Ethanol blenders can organize themselves as master limited partnerships | Norton Rose Fulbright
ETHANOL BLENDERS can organize themselves as master limited partnerships, the IRS confirmed in September.
However, the real breakthrough would be if master limited partnerships can be used to “roll up” plants that produce ethanol, not just refineries that blend it with gasoline. The ruling suggests that it may be possible to have such a roll up by combining refineries that blend ethanol in the same partnership with one or more plants to produce ethanol.
Master limited partnerships are large partner- ships with units that are publicly traded on a stock exchange or over-the-counter market. They have been used by energy companies to acquire gas pipelines, propane distributors, coal reserves and other properties. They can raise equity more cheaply than other businesses can. Since they operate as partnerships, their earnings are taxed only once (unlike corporate earnings that end up being taxed both to the corporation and again to investors when the earnings are distributed as dividends). Investors are also willing to pay more for interests for which there is a liquid market.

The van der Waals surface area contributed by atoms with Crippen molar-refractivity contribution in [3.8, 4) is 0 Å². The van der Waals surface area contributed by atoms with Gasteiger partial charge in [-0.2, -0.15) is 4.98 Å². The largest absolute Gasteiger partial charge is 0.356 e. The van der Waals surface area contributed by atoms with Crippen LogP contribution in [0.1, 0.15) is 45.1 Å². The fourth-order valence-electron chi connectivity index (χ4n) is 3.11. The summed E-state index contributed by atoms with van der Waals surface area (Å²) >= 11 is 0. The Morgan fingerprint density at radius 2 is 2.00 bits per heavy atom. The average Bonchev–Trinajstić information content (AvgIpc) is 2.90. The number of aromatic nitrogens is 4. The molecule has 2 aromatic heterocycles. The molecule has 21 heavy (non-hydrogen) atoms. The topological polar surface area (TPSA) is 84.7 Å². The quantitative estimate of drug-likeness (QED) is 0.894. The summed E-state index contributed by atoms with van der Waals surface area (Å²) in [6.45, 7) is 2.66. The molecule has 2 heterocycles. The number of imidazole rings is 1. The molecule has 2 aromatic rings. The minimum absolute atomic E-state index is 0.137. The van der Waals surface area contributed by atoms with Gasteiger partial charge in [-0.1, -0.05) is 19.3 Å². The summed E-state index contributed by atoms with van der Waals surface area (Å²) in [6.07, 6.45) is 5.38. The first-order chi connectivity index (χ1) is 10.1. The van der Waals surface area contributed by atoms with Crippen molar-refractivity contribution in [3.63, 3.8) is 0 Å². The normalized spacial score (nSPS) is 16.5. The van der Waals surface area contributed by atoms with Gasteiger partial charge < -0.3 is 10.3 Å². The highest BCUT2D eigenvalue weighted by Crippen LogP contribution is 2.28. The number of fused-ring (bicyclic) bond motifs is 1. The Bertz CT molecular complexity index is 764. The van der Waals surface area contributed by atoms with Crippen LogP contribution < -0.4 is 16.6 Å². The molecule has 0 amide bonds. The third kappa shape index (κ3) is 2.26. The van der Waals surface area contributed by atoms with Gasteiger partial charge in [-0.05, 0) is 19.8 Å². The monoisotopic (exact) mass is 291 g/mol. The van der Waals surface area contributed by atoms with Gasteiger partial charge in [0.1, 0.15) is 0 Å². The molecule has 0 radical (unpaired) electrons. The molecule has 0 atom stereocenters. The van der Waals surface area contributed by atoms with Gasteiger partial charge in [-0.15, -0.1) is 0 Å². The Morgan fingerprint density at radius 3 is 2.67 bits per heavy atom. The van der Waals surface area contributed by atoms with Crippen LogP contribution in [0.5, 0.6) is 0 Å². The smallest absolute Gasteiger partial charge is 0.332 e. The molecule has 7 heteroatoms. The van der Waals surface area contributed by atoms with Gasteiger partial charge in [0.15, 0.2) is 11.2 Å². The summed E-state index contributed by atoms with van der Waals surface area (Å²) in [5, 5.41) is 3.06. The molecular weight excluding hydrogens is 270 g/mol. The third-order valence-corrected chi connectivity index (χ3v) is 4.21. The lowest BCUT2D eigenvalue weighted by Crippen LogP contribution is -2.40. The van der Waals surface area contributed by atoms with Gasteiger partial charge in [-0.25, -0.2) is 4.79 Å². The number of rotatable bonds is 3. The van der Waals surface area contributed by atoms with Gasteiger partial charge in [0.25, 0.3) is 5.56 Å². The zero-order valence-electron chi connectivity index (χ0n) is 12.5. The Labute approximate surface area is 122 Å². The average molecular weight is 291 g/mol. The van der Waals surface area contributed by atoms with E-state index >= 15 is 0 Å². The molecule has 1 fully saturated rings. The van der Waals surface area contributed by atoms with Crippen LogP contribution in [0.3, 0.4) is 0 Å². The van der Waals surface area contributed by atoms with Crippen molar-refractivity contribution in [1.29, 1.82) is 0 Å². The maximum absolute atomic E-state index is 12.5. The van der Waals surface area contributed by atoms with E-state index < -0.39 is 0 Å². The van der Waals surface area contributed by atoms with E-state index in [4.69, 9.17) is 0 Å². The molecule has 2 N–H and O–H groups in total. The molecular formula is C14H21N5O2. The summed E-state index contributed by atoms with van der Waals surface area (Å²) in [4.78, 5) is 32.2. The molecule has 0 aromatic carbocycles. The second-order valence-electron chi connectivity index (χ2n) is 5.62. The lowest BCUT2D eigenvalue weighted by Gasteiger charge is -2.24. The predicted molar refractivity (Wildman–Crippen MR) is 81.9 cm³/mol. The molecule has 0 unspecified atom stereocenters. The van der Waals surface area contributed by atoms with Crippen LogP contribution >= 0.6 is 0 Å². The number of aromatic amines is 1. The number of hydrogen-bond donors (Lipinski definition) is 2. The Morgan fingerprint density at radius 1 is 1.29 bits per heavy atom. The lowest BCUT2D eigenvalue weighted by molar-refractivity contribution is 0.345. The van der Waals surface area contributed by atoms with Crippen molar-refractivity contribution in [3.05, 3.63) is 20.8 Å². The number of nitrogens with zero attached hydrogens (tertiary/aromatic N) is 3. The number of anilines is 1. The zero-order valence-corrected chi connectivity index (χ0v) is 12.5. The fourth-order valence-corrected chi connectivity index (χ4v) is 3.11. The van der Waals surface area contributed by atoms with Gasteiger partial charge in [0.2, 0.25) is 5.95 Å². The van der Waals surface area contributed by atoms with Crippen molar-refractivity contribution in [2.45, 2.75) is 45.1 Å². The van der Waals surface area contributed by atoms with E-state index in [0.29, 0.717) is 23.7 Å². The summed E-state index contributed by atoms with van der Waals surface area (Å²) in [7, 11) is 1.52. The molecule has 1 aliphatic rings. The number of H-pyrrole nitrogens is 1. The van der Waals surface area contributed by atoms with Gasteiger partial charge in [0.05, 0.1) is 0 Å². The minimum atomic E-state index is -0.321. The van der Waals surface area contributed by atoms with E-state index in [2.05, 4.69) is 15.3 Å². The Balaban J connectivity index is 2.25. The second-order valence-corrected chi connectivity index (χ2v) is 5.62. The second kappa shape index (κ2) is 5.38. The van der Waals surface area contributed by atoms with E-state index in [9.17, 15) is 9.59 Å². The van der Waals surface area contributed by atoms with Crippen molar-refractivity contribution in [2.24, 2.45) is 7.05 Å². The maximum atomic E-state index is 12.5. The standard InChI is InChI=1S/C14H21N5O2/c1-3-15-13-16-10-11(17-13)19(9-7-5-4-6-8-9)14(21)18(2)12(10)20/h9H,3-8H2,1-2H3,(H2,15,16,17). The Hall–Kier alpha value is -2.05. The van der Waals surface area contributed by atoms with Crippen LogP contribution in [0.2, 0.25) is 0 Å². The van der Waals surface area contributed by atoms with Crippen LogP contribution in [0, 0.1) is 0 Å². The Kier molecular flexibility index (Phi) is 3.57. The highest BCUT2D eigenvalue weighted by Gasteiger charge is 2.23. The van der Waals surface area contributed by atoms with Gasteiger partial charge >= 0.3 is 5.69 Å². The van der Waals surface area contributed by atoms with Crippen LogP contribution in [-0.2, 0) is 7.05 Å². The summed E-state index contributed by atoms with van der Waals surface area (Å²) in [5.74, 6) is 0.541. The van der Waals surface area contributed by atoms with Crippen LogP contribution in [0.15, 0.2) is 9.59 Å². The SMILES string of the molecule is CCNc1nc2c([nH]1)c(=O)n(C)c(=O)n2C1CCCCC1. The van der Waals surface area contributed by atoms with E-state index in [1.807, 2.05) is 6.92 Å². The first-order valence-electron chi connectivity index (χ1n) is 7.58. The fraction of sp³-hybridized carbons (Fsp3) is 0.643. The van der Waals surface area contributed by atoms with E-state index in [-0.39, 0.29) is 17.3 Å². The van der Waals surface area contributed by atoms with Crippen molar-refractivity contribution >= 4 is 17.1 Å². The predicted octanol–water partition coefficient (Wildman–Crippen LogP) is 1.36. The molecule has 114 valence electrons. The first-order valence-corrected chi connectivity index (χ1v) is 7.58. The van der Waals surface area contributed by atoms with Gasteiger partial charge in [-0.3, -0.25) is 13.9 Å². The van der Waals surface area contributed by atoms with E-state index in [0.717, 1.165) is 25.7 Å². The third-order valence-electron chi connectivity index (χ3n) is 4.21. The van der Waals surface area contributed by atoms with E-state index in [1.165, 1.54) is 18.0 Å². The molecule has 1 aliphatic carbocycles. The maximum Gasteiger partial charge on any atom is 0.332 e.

MLPs are suitable for projects that earn at least 90% of their income from the “exploration, development, mining or production, processing, refining, transportation . . . or the marketing of any mineral or natural resource.” Crops are not considered natural resources for this purpose.
The IRS confirmed in a private letter ruling made public in September that fees that a partnership earns for injecting additives or blending ethanol with fuel are qualifying income for an MLP. This raises the question whether the partnership would qualify as an MLP if its revenue is entirely from sales of ethanol blends and the partnership makes its own ethanol. The ruling is PLR 200638018.